How to throw a Nora Ephron-inspired dinner party

When I threw my first dinner party I was absolutely certain that things had to be perfect, and if they ended up as less than ideal, there was a hundred percent chance the party, myself, and everyone else involved would burn to the ground. By “things” I mean, of course, the way the napkins were folded and how each purposefully mismatched place setting coordinated with the other. My friends were coming over—the same friends who had seen literal garbage scattered around my apartment—and instead of focusing on enjoying their company I had been overcome by a strong and sudden urge to be the Martha Stewart of my generation.

I had read tips on how to throw the “perfect” dinner party from great entertainers. I’m talking about women seemingly capable of cobbling together beautiful, authentic table settings from a stack of scavenged twigs and a basket of artisanal heirloom tomatoes. I was desperate to prove I could be one of them.

Yet as the evening wore on, and I tried to force perfection to squeeze itself through the half-eaten remains of the burnt flatbread appetizer and my endless, anxiously slurped glugs of wine, the more things fell apart. Well, they didn’t fall apart per-se as much as everyone seemed to stiffen just like they do at the movies when the inevitable scene where the car gets stuck halfway over a cliff happens, and everyone watches as it teeters over the edge on the verge of collapse.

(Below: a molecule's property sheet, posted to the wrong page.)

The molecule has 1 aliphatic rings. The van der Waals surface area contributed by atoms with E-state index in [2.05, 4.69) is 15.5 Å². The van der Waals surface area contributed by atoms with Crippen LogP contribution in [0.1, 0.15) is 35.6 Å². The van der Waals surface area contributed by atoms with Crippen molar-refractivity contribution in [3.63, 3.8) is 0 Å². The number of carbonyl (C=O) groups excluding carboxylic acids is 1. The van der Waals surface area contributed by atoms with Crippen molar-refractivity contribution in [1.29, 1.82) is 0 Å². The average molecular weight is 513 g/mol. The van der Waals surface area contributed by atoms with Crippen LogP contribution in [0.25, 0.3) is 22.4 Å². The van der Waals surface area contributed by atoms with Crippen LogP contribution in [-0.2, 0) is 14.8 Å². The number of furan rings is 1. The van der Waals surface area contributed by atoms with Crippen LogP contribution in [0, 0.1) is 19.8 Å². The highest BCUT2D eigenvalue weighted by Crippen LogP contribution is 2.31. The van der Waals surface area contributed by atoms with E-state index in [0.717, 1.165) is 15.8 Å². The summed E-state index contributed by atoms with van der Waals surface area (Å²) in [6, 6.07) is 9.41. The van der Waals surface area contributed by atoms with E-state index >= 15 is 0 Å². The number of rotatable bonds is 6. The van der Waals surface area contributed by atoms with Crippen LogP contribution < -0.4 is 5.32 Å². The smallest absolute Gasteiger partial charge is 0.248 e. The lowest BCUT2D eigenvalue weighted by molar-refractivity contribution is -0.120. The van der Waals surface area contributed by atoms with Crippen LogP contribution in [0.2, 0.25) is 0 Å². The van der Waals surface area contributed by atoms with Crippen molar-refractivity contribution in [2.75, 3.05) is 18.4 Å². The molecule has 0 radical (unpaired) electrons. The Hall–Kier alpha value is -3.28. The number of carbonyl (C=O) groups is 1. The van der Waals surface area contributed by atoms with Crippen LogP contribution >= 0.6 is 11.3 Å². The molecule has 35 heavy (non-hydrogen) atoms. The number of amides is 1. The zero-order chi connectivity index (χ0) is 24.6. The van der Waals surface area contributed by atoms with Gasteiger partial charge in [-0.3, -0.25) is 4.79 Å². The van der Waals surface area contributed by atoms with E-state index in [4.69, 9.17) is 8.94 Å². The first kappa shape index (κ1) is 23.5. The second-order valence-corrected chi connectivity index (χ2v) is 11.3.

Eventually I realized the key to a great dinner party is to forget about the minutiae details and enjoy yourself. I know everyone says this, but after they say it they always seem to follow this innocent advice with a series of extremely stressful do’s and don’ts about when to take the leg of lamb out of the oven and how you absolutely have to whisk the whipped cream by hand if you even want to have friends by the end of the night.

The late and great Nora Ephron is one of the only shining examples of a legendary entertainer whose advice doesn’t follow this nauseating pattern. Ephron, among being an award winning screenwriter and novelist, was known for her famous dinner parties where she would congregate her A-listers like Meg Ryan, Steve Martin and Meryl Streep around steaming piles of food—which always consisted of four courses, never three—smack dab in the middle of a round table, and encourage everyone to dig in. While her endlessly poignant writing about women, feminism, gender politics, and success can be seen as the more important substance of her career, her straightforward advice on having guests for dinner continues to stand out to me.